Saving Private Ryan is a 1998 American epic war film, directed by Steven Spielberg and written by Robert Rodat. Set during the invasion of Normandy in World War II, this film is noted for its graphic and brutally realistic portrayal of war. Its 27 minute opening, depicting the allied assault on Omaha Beach, is one of the most memorable scenes  of the genre. The film stars Tom Hanks as Army Rangers Captain John H. Miller. Captain Miller and his team of soldiers played by Tom Sizemore, Barry Pepper, Edward Burns, Giovanni Ribisi, Adam Goldberg, Vin Diesel and Jeremy Davies, are entrusted with finding Private First Class James Francis Ryan, played by Matt Damon. Private Ryan is the last-surviving brother of four servicemen. The film is loosely based on the real-life case of the Niland brothers, four siblings who served in the US Army during World War II.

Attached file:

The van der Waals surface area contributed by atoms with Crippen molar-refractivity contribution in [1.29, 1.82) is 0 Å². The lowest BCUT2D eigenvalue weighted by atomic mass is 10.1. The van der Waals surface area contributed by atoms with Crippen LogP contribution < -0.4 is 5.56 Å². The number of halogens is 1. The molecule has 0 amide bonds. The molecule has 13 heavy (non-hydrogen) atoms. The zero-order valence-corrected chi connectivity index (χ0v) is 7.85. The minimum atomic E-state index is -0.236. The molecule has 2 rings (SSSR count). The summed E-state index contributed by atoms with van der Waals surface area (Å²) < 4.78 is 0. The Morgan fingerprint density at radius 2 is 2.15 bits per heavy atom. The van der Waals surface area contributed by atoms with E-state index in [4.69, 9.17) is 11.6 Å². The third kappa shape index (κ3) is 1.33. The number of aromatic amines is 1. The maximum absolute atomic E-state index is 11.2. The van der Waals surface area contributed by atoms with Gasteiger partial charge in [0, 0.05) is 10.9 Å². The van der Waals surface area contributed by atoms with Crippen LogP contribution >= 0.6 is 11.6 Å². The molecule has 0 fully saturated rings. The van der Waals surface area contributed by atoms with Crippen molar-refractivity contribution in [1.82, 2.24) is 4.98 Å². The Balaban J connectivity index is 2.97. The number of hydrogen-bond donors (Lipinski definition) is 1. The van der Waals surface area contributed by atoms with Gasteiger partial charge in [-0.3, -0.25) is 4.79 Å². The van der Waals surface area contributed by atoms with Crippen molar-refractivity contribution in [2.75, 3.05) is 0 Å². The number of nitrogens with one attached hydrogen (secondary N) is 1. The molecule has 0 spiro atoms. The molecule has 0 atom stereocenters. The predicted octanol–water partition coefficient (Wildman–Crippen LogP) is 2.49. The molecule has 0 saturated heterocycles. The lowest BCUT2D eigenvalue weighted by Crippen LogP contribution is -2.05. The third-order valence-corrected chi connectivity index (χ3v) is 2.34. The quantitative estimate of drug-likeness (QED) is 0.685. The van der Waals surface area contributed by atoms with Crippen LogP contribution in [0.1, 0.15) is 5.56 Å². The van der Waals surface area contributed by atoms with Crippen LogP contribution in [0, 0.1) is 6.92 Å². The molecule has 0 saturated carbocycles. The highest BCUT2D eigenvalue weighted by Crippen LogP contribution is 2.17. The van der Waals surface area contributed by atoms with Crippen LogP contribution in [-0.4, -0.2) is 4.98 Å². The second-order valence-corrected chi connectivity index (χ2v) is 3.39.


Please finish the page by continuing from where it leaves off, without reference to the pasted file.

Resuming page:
Spielberg directed the film as a tribute to his father, Arnold Spielberg, who served in the U.S. Army and Signal Corps, and fought in Burma during World War II. Saving Private Ryan was the first time Tom Hanks and Steven Spielberg worked together. They would go on to work together again in Catch Me If You Can, The Terminal and Bridge of Spies. The film’s battle scenes were so realistic that the U.S. Department of Veterans Affairs set up a national toll-free number for veterans and their family members to call if they felt unsettled by the war depicted on screen.

Saving Private Ryan received 11 Oscar nominations and won 5 awards including Best Director and Best Cinematography.